Alice Miller rarely has been on time for anything.
Miller can make her tee time, it is said on the LPGA Tour, only if you warm the car for her and have it waiting at the door. She then will drive to the course at 15 mph, knock a few putts around on the practice green, and shoot a yawning 68.
Her friend and fellow tour member Janet Coles recalls rooming with Miller two months ago in Malvern, Pa., for the McDonald's Championship. Miller was scheduled to tee off at 9 a.m. At 8:22, Coles said she rolled over to discover that Miller still was casually getting ready. A missed tee time is cause for automatic disqualification.
"She doesn't leave until 8:30," Coles said. "And she doesn't just jump in the car and rush off to the course. She warms it up first, right? She's about to be late and I'm laying there listening to 'vroom, vroom.'
"Then she pulls out of the parking lot at about five miles an hour. Five minutes before tee-off she's in the locker room, chatting with somebody. There isn't a panic bone in her body.
"We call her Alice Never On Time For Anything Miller."
Oh yes, Miller won the tournament.
She has four victories already this season and suddenly has moved to the forefront of the LPGA after seven years as a journeyman player. Miller, 29, already has broken the single season money record with $319,172 and is quite possibly the brightest new star on the tour since Nancy Lopez began practicing her artistry in 1977.
This from a player who couldn't make the golf team her senior year in college, once possessed the most atrocious swing on the tour and had a permanent hook that only can be described as mind-bending. Long one of the most well-liked players and a leader of a growing Christian movement on the tour, she also seems to be a prime example of good works paying off.
"I always thought the top players were the ones who came out as great amateurs and made it right away," Miller said. "So, I'm a strange exception. Maybe that's good, though. I've got to give some people hope."
With a rebuilt game that only came together two years ago, Miller leads the tour in virtually every statistical category. She is on top of the Mazda LPGA cumulative standings, leads the battle for points in the Rolex Player of the Year competition, is tied with Lopez and Pat Bradley for top 10 finishes with 13, has 43 subpar rounds, and leads in birdies with an average of 4.04 per round.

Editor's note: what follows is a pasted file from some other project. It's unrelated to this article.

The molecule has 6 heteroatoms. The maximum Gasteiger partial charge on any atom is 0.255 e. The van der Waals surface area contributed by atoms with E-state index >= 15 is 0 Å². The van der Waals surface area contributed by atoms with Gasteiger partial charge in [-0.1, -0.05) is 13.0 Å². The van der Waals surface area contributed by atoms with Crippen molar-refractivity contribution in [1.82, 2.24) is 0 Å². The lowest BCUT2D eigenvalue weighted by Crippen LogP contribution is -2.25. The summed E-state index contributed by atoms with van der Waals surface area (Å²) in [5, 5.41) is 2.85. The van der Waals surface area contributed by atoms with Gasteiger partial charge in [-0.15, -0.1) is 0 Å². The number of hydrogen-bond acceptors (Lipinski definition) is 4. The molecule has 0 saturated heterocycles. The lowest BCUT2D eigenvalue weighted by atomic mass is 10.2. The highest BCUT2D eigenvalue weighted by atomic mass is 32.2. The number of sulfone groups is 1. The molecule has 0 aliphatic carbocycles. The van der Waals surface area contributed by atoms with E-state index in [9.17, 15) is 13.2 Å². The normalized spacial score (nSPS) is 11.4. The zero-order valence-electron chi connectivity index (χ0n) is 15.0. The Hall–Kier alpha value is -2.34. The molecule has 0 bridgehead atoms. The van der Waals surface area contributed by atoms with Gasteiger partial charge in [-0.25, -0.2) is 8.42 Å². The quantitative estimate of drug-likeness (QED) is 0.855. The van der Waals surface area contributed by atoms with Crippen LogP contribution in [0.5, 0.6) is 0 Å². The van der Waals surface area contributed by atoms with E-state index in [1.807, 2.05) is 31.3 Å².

It is the money, however, that may turn out to be Miller's most lasting feat. The old money record was held by JoAnne Carner, who earned $310,399 in 1982. A huge increase in purses has something to do with her midseason accomplishment. In 1982 the total money on the tour was $6.7 million; now it is $9 million. But Miller has played just 18 tournaments, and two of her victories came in majors -- the McDonald's and the Nabisco Dinah Shore. It took Carner 26 tournaments, winning five of them, to set her record. With 15 tournaments remaining, Miller could double her current earnings.
Money, which used to be just something to measure her ranking by, has become a pleasure. She is the daughter of a struggling schoolteacher from the small northern California town of Marysville. She couldn't afford to go to Stanford, her father's alma mater. But now for the first time in her life, she is buying playthings -- camera equipment, a trip to Japan, a 35-foot custom-built trailer in which she travels the tour.
"It takes the pressure off financially," she said. "I never had any before. I never went hungry or anything and I had a used car in college. But I never had it to the point where I could do whatever I wanted."